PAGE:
Vanguard Magazine

Jun/Jul 2015

Preserving capacity, General Tom Lawson, Chief of the Defence Staff, Keys to Canadian SAR

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Page 41 of 47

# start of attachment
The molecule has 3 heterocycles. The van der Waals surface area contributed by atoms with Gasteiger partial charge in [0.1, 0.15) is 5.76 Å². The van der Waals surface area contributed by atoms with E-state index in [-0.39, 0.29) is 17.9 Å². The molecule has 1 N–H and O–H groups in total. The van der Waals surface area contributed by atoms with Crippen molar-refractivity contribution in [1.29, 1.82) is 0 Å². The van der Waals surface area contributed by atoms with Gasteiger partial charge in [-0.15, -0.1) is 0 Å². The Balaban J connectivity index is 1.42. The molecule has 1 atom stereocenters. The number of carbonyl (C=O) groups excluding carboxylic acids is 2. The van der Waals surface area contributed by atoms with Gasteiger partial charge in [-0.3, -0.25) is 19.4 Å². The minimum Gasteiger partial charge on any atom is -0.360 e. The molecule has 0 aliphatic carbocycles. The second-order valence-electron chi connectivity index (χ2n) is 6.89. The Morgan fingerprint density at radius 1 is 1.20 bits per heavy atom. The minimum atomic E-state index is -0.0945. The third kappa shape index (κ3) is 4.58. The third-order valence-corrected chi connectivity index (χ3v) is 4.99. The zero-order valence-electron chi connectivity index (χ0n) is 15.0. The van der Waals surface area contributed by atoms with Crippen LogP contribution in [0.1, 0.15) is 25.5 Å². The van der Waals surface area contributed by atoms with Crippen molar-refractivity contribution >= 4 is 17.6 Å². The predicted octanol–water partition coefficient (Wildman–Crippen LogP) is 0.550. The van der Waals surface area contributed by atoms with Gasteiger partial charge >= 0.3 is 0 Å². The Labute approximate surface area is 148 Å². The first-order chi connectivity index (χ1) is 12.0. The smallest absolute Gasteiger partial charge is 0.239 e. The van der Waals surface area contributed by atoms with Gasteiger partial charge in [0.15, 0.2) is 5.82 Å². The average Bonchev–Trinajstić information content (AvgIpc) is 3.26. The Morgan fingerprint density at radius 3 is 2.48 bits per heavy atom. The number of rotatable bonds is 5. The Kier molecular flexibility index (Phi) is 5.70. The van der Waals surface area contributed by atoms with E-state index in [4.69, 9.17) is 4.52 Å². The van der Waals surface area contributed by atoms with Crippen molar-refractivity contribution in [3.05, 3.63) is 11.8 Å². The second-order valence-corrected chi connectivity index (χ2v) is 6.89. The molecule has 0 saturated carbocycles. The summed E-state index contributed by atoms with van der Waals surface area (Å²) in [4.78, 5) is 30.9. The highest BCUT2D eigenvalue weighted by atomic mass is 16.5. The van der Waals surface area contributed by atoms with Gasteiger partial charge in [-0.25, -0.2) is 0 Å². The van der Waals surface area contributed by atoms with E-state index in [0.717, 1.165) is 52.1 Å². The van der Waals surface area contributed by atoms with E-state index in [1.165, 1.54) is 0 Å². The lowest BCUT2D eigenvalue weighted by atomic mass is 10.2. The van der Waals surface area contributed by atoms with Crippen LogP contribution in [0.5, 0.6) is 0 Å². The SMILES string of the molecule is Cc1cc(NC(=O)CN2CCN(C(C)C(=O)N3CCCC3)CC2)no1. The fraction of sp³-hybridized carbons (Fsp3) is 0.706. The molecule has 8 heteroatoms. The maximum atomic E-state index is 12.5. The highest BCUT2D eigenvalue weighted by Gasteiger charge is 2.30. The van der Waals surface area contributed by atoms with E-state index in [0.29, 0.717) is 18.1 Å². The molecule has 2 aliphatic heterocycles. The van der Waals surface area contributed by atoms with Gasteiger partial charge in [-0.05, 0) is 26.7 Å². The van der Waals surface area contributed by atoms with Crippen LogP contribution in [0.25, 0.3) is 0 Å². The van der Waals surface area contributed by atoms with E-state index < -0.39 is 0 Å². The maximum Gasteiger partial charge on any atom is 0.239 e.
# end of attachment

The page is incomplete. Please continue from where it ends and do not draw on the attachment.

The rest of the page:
b bOOK SHELF 42 JUNE/JULY 2015 F or most of a decade, Canada poured money into Afghanistan. The country was one of our largest aid recipients. Just what effect it has had remains to be seen. In Aiding Afghanistan, two Canadians examine Soviet assistance prior to 1979, during 1979-86, and finally 1987-91. They outline the theory and motivation underlying Soviet assistance and exam- ine why it ultimately failed. Of particular interest, in an annex they list the major development projects completed by the Soviet Union and those that were cancelled between 1980-1985. The Soviets devoted considerable resources to training people to operate or administer their development programs, large and small; unfortunately, most of these individuals fled when the Soviets left. The authors' conclusions are perhaps most rel- evant to our own aid programs. "Poor governance more than offset any benefits which Soviet assis- tance might have provided," they write. "In face of an unreceptive culture, poorly functioning political institutions and bad governance, the failure of Soviet assistance was likely inevitable." Soviet aid stopped with the disappearance of the CCCP. In his tome, Vanished Kingdoms, Norman Da- vies details European political entities that disap- peared, including the Soviet Union. Of particular rel- evance to Canadian readers today are the chapters outlining the history of "Litva" (1253-1795), which put the history of Eastern Europe adjacent to the Rus- sian Federation in some context. Litva, at its height of power, stretched from the Baltic to Odessa on the Black Sea. The history of Poland, the Baltic states, Be- larus, and the Ukraine are found intertwined as part of the narrative of this "duchy." Davies' account of the breakup of the USSR con- centrates primarily on the history of Estonia as a case study of one of the republics of the short-lived Soviet empire. However, it places the narrative of the Union Soviet Socialist Republics in some perspective. He also unfurls the stories of "Galicia" (1773-1918), which touches on Ukrainian and Polish history, and "Rusyn, The Republic of One Day" (15 March 1939), both of which illustrate the underlying cultures of Eastern Europe. Pakistan's existence as a state is a matter of de- cades, not centuries, although the country's terrain has a recorded history that predates even most of Eastern Europe. Paul's book deals with the entity called Pakistan that emerged from the partition of India in 1947. Canadians were deployed very early in Pakistan's history to the UN mission in Kashmir, and again as observers to the 1965 ceasefire to the India-Pakistan conflict, one that erupted into major tank battles of divisions. Canadians were also deployed as observ- ers in the Tribal Areas as the Soviet Union withdrew from these battlegrounds. The geostrategic position of Pakistan, that was only too evident to Canadians who served in Afghani- stan, has led to the enduring patronage of both China and the United States. Paul puts forward a thesis as to why "Pakistan's elites" and external "power pa- trons" such as the U.S. and China have not brought about the same level of development as seen in the Islamic states of Turkey or even Indonesia. The presence of an external threat to South Korea and Taiwan did not prevent these two nations from joining the ranks of highly developed states. Yet the perceived threat from India seems to have left Paki- stanis in a state of permanent paranoia which has resulted in a "garrison" state mentality and contrib- uted to the enduring existence of a warrior state that is unsustainable without external aid, Paul argues. Assistance, however, has largely gone into the "palms" of Pakistan's political elites. Fear has led to maintenance of the status quo where a so-called na- tion has only the army as a country-wide presence, even though it is not a "national" institution. Although there are over 66 Baloch Regiments, no Baloch serve in the Pakistani Army. And yet the Baloch provide bri- gades of manpower for Gulf state forces. The enormous focus on the Indian threat appears to have left the Pakistan Army ill-suited to deal with the continual ongoing insurgencies or the terrorists who control swathes of both city and countryside. Bangla- desh, and more recently Swat, provide enduring evi- dence of military deficiencies. Not only are there the secessionist movements in Baloch, Sind and NWFP, but there are frequent violent clashes between Sunni and Shiite and mob attacks on non-Muslims. Paul adds a scholar's warning to those of Pakistani journalist, Ahmed Rashid, in his 2012 book, Pakistan on the Brink. With so much focus on security and Russia's near abroad, the political context in these three books alerts us to just how complex these parts of the world really are. Aiding Afghanistan: A History of Soviet Assistance to a Developing Country Paul Robinson and Jay Dixon Columbia University Press, 2013 Vanished Kingdoms: The History of Half-Forgotten Europe Norman Davies Penguin, 2012 The Warrior State: Pakistan in the Contemporary World T.V. Paul Oxford University Press, 2014 russia's near abroad: Aid, fallen empires and security Reviewed by Major (Ret'd) Roy Thomas, MSC, Cd, MA (RMC)

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